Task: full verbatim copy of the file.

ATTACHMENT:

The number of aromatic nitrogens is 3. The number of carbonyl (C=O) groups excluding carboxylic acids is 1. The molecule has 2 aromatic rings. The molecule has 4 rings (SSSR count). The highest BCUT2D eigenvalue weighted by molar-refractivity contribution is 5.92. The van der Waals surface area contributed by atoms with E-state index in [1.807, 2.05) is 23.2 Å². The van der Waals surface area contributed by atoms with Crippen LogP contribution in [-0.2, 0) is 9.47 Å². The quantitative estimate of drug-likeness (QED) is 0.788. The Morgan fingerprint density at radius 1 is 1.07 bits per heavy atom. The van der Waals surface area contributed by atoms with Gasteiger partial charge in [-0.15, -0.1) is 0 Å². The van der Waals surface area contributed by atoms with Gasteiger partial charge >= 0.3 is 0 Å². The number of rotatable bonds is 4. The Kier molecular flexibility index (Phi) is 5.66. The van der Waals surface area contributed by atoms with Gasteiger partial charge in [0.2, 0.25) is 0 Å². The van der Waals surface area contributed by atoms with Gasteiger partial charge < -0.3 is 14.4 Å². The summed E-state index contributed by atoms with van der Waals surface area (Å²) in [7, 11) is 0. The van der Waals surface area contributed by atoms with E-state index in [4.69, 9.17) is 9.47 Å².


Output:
The number of aromatic nitrogens is 3. The number of carbonyl (C=O) groups excluding carboxylic acids is 1. The molecule has 2 aromatic rings. The molecule has 4 rings (SSSR count). The highest BCUT2D eigenvalue weighted by molar-refractivity contribution is 5.92. The van der Waals surface area contributed by atoms with E-state index in [1.807, 2.05) is 23.2 Å². The van der Waals surface area contributed by atoms with Crippen LogP contribution in [-0.2, 0) is 9.47 Å². The quantitative estimate of drug-likeness (QED) is 0.788. The Morgan fingerprint density at radius 1 is 1.07 bits per heavy atom. The van der Waals surface area contributed by atoms with Gasteiger partial charge in [-0.15, -0.1) is 0 Å². The van der Waals surface area contributed by atoms with Gasteiger partial charge >= 0.3 is 0 Å². The number of rotatable bonds is 4. The Kier molecular flexibility index (Phi) is 5.66. The van der Waals surface area contributed by atoms with Gasteiger partial charge in [0.2, 0.25) is 0 Å². The van der Waals surface area contributed by atoms with Gasteiger partial charge < -0.3 is 14.4 Å². The summed E-state index contributed by atoms with van der Waals surface area (Å²) in [7, 11) is 0. The van der Waals surface area contributed by atoms with E-state index in [4.69, 9.17) is 9.47 Å².